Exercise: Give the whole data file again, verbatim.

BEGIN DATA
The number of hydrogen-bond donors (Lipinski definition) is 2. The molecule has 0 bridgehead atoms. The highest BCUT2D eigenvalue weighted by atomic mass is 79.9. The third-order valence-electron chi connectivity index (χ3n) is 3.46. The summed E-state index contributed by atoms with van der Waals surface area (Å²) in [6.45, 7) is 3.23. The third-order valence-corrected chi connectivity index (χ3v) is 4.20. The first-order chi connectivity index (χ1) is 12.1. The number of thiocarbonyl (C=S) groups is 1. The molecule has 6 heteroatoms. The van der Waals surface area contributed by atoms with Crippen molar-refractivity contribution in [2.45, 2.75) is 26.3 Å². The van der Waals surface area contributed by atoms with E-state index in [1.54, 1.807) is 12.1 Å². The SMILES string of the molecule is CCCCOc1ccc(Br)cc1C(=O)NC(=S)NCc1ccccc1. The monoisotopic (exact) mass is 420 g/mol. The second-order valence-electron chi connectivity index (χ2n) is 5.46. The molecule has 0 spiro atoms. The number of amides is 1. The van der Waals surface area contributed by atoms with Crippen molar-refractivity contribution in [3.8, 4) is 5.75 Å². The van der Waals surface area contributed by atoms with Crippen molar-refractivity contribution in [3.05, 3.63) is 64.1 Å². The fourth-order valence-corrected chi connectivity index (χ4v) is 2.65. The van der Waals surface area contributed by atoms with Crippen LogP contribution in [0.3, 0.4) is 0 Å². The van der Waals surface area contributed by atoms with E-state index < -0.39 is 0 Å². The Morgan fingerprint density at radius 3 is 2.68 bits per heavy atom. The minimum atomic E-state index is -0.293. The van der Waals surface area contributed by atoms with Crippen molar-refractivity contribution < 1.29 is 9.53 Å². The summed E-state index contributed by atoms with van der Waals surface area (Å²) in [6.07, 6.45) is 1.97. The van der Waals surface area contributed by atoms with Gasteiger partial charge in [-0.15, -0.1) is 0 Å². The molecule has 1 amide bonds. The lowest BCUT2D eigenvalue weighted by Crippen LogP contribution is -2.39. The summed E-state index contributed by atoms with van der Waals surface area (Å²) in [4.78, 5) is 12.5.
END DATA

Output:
The number of hydrogen-bond donors (Lipinski definition) is 2. The molecule has 0 bridgehead atoms. The highest BCUT2D eigenvalue weighted by atomic mass is 79.9. The third-order valence-electron chi connectivity index (χ3n) is 3.46. The summed E-state index contributed by atoms with van der Waals surface area (Å²) in [6.45, 7) is 3.23. The third-order valence-corrected chi connectivity index (χ3v) is 4.20. The first-order chi connectivity index (χ1) is 12.1. The number of thiocarbonyl (C=S) groups is 1. The molecule has 6 heteroatoms. The van der Waals surface area contributed by atoms with Crippen molar-refractivity contribution in [2.45, 2.75) is 26.3 Å². The van der Waals surface area contributed by atoms with E-state index in [1.54, 1.807) is 12.1 Å². The SMILES string of the molecule is CCCCOc1ccc(Br)cc1C(=O)NC(=S)NCc1ccccc1. The monoisotopic (exact) mass is 420 g/mol. The second-order valence-electron chi connectivity index (χ2n) is 5.46. The molecule has 0 spiro atoms. The number of amides is 1. The van der Waals surface area contributed by atoms with Crippen molar-refractivity contribution in [3.8, 4) is 5.75 Å². The van der Waals surface area contributed by atoms with Crippen molar-refractivity contribution in [3.05, 3.63) is 64.1 Å². The fourth-order valence-corrected chi connectivity index (χ4v) is 2.65. The van der Waals surface area contributed by atoms with Crippen LogP contribution in [0.3, 0.4) is 0 Å². The van der Waals surface area contributed by atoms with E-state index < -0.39 is 0 Å². The Morgan fingerprint density at radius 3 is 2.68 bits per heavy atom. The minimum atomic E-state index is -0.293. The van der Waals surface area contributed by atoms with Crippen molar-refractivity contribution < 1.29 is 9.53 Å². The summed E-state index contributed by atoms with van der Waals surface area (Å²) in [6.07, 6.45) is 1.97. The van der Waals surface area contributed by atoms with Gasteiger partial charge in [-0.15, -0.1) is 0 Å². The molecule has 1 amide bonds. The lowest BCUT2D eigenvalue weighted by Crippen LogP contribution is -2.39. The summed E-state index contributed by atoms with van der Waals surface area (Å²) in [4.78, 5) is 12.5.